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Dr. Elliott: Identifying Reliable Sources of Information on the Web

Here are some tips to help you sort it all out.

May 24, 2018 2 min read
Dr. Elliott: Identifying Reliable Sources of Information on the Web


Today, the World Wide Web is the main source of information on almost every subject. Just input any topic in the search bar of your browser and you will instantly see a wave of web sites spring up that address your topic.

Some corporations are paying enormous fees for better page positioning and paying for your “click” to go to their web site. Websites can originate from anywhere around the globe. It’s important to remember that the health information on a website can be written by anyone - a doctor, a college student, a bus driver, a florist, etc. There is no guarantee that the author is a qualified expert on the topic they are discussing. Currently, there are no guidelines or specific requirements limiting who can write articles on the web.

Recently, I was asked to attend a symposium on dog food by a veterinarian, and the various health benefits of his food. Not knowing this person, I went to his website and discovered that his products were recalled during the pet food recall. The ingredient profile was not one I would expect to see from a “knowledgeable” animal nutritionist.

The bulk of animal products for sale, along with information pertaining to various health ailments, have tremendously grown on the web. Some pet products are very good, while some are very bad. How can you tell the difference from truthful health information on the web and healthy products to purchase? Here are some guidelines to help you sort through the huge maze of resources and the information they provide:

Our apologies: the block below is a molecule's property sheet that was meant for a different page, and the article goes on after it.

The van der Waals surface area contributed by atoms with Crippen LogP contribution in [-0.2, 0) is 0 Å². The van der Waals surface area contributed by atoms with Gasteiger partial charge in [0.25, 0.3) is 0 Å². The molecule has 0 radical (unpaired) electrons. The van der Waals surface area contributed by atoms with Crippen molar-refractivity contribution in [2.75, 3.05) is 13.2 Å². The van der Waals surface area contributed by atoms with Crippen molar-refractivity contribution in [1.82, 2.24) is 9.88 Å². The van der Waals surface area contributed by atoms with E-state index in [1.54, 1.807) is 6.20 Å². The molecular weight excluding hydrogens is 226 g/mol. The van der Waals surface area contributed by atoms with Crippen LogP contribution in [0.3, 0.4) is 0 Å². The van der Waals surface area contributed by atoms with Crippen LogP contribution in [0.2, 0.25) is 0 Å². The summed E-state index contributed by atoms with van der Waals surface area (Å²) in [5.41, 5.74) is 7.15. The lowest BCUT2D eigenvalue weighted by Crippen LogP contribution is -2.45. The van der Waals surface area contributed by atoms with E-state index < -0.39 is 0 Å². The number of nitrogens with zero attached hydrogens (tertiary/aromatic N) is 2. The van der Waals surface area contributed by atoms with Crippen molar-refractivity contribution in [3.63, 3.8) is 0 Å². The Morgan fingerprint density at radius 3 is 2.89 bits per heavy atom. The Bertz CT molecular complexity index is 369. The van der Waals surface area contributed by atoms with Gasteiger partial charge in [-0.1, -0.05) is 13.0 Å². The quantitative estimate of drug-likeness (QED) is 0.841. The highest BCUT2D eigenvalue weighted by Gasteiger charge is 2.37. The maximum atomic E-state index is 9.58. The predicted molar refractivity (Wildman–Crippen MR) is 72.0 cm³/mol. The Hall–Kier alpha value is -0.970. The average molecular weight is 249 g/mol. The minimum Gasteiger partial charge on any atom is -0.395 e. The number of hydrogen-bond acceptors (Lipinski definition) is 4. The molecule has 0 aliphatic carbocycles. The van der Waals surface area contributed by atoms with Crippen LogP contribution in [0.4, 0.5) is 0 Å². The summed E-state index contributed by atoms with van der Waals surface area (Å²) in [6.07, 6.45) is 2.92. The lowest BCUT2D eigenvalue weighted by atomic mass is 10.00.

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1. Wikipedia - an excellent site providing very good information, which is both thorough and reliable. It also offers alternative sources of references to further enhance the information it provides.

2. Ingredients - avoid by-products, dyes, preservatives, propylene glycol, sugars, blood (plasma), soy and corn.

3. Research - check all sources used in the articles you have chosen, its author, and website presenting the information.

4. Ask the author questions via e-mail - this is easy to do in most instances. In cases where this option is not readily available, contact the owner of the website via email (this is almost always available) for additional information regarding the author.

5. Check the author's credentials - see if they have any published works; go to Barnes & Noble, Borders, e-bay, Amazon, etc.

6. Check product quality - see if the pet products are made in the USA, if natural and/or organic ingredients from the USA are used, and if they are quality assured, rather than synthetic ingredients from an undisclosed source. A reputable website will contain a complete explanation of all ingredients used in their products.

For additional information, please feel free email me at .

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